Thematically, Pariah has a loose concept threaded throughout. “The Pariah” is this unlucky person who seems to be continually reborn at the center of times crisis or upheaval, whether they are there as witness or catalyst. “The Pariah” appears multiple times throughout the record and some of the tracks are penned from his point of view or from the perspective of those around him.
Although beginning in 2006, the band has evolved to their current line-up of Oliver (vocals), Jeff (keys/samples), Matt (bass), Bizz (guitars) and Zot (drums). Bizz was once a member of Genitorturers, a visual metal band that also featured Morbid Angel’s David Vincent; he relocated Down Under to join Our Last Enemy.
Our Last Enemy’s name itself is apocalyptic in nature, its origin rooted in a Biblical quote: “Until the day when we meet our last enemy, death itself…” But as is the case with all elements of the band, there is a deeper, more complex meaning beyond that which you see on the surface, since the pulling of the death card in tarot symbolizes rebirth. “It represents the duality of life and death,” the band said about its name. “It can mean death itself, which can be a negative thing, and also the symbolism of rebirth, which is positive. It also represents the inevitability of life –that it will end– which reminds you to make the most of it before you face your last enemy.”
The connective tissue of Our Last Enemy is the desire to create balls-to-the-floor metal cross-pollinated with harsh, electronic sounds, held together by good songwriting. There is no “metal for the sake of being metal” on the record. “For Our Last Enemy, it’s not just about writing heavy riffs, horror-like synths, mad samples, technical drum parts and dark lyrics, although these elements are a big part of our sound,” the band said. “We spend a lot of time arranging the music. We pay close attention to detail when we write, because we want to write music that could convey a message or vibe accurately, even if we didn’t include lyrics or vocals. So by the time vocals are added to the equation, the music will transport you to a different world, sort of like a movie does with it’s background music and dialogue. But the world we’ll take you to is a world in ruins.” The band furthered, “We have, in some way, tried to meld together the harsh, dark elements of industrial music with the hard hitting slam of metal. We often try to incorporate soundscapes or cinematic elements as well to add atmosphere… while still remaining super heavy.”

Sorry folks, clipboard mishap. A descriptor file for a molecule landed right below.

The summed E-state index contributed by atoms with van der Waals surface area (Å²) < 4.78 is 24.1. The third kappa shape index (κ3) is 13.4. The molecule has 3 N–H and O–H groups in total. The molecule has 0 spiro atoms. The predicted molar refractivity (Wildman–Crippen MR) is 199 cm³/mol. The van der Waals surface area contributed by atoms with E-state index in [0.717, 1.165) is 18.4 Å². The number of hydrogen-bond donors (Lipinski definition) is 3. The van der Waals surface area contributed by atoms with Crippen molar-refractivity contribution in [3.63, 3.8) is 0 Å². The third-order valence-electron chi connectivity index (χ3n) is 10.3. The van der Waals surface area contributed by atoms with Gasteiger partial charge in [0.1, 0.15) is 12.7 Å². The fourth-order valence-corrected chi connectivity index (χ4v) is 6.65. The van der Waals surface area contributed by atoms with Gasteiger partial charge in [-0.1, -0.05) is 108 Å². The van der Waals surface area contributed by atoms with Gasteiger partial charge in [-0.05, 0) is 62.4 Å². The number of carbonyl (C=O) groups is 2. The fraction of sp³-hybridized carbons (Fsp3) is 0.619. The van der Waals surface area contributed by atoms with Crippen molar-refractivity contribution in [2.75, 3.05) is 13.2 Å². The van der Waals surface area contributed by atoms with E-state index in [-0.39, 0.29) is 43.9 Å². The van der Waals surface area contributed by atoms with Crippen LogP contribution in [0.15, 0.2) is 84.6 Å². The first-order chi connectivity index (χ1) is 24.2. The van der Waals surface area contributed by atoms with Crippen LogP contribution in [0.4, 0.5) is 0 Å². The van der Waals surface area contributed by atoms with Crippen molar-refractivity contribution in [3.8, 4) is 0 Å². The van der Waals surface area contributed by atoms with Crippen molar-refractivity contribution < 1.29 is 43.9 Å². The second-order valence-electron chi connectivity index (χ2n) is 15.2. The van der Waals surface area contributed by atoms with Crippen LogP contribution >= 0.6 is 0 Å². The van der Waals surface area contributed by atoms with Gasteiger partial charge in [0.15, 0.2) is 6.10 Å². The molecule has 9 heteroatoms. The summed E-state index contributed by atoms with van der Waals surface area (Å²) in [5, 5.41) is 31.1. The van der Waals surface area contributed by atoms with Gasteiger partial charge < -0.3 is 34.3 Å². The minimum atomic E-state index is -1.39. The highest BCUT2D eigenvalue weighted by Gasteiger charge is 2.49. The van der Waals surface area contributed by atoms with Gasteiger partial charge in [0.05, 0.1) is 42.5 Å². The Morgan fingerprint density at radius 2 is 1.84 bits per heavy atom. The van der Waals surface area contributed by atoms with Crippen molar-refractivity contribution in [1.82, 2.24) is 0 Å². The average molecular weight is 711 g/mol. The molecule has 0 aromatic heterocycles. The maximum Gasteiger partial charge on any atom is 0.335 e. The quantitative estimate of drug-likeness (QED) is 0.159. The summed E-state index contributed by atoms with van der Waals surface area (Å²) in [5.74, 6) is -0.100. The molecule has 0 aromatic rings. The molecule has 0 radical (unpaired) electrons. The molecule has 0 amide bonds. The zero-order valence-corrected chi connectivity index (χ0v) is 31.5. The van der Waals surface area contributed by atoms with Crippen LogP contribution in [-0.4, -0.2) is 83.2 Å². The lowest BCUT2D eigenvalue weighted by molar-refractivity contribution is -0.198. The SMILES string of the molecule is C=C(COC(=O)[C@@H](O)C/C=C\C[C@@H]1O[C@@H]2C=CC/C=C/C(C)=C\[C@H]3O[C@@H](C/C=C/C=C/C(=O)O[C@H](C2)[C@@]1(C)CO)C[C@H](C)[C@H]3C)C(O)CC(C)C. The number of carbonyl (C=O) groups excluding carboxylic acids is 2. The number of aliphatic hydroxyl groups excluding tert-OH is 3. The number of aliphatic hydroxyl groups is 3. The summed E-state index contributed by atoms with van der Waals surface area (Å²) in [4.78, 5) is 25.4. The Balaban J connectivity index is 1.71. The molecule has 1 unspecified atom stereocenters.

Through the years, Our Last Enemy has enjoyed their last album Fallen Empires going # 1 on the iTunes Metal Chart in their native country, while their song ‘10,000 Headless Horses’ was featured in the Rock Band video game. They’ve played support gigs for the likes of Static-X, Dope, Fozzy, Mnemic, Hanzeul Und Gretyl and more.
As stated previously, it would be convenient to call Our Last Enemy “industrially-influenced metal,” but Our Last Enemy stands out, thanks to complex songwriting. They don’t simply put one or two riffs under a drum loop. That would be too easy. And nothing about Our Last Enemy is easy or simple. They carefully craft the type of hard rock that can cause tectonic plates to shift, while maintaining an artful bend. They also like to rip your head clean off your neck.
That’s not easy to do, but nothing worth creating or listening to in life is easy.